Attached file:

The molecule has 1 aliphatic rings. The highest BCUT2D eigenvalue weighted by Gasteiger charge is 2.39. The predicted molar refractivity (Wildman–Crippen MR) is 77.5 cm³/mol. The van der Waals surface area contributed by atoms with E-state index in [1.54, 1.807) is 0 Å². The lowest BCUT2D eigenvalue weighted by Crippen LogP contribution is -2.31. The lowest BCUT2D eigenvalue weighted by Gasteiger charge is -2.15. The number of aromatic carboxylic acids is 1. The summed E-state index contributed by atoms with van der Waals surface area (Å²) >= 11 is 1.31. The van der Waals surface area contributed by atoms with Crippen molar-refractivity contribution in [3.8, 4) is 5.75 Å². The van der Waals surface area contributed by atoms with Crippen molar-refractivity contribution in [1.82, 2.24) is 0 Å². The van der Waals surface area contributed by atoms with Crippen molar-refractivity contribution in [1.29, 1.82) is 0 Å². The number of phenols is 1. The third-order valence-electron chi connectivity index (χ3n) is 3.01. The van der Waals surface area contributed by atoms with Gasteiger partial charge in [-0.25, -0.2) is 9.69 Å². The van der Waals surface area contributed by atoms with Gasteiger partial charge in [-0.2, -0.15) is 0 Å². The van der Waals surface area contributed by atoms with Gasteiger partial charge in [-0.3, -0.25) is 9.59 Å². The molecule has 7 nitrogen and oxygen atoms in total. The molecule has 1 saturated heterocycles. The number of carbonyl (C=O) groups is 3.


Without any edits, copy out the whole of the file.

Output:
The molecule has 1 aliphatic rings. The highest BCUT2D eigenvalue weighted by Gasteiger charge is 2.39. The predicted molar refractivity (Wildman–Crippen MR) is 77.5 cm³/mol. The van der Waals surface area contributed by atoms with E-state index in [1.54, 1.807) is 0 Å². The lowest BCUT2D eigenvalue weighted by Crippen LogP contribution is -2.31. The lowest BCUT2D eigenvalue weighted by Gasteiger charge is -2.15. The number of aromatic carboxylic acids is 1. The summed E-state index contributed by atoms with van der Waals surface area (Å²) >= 11 is 1.31. The van der Waals surface area contributed by atoms with Crippen molar-refractivity contribution in [3.8, 4) is 5.75 Å². The van der Waals surface area contributed by atoms with Crippen molar-refractivity contribution in [1.82, 2.24) is 0 Å². The van der Waals surface area contributed by atoms with Crippen molar-refractivity contribution in [1.29, 1.82) is 0 Å². The number of phenols is 1. The third-order valence-electron chi connectivity index (χ3n) is 3.01. The van der Waals surface area contributed by atoms with Gasteiger partial charge in [-0.25, -0.2) is 9.69 Å². The van der Waals surface area contributed by atoms with Gasteiger partial charge in [-0.2, -0.15) is 0 Å². The van der Waals surface area contributed by atoms with Gasteiger partial charge in [-0.3, -0.25) is 9.59 Å². The molecule has 7 nitrogen and oxygen atoms in total. The molecule has 1 saturated heterocycles. The number of carbonyl (C=O) groups is 3.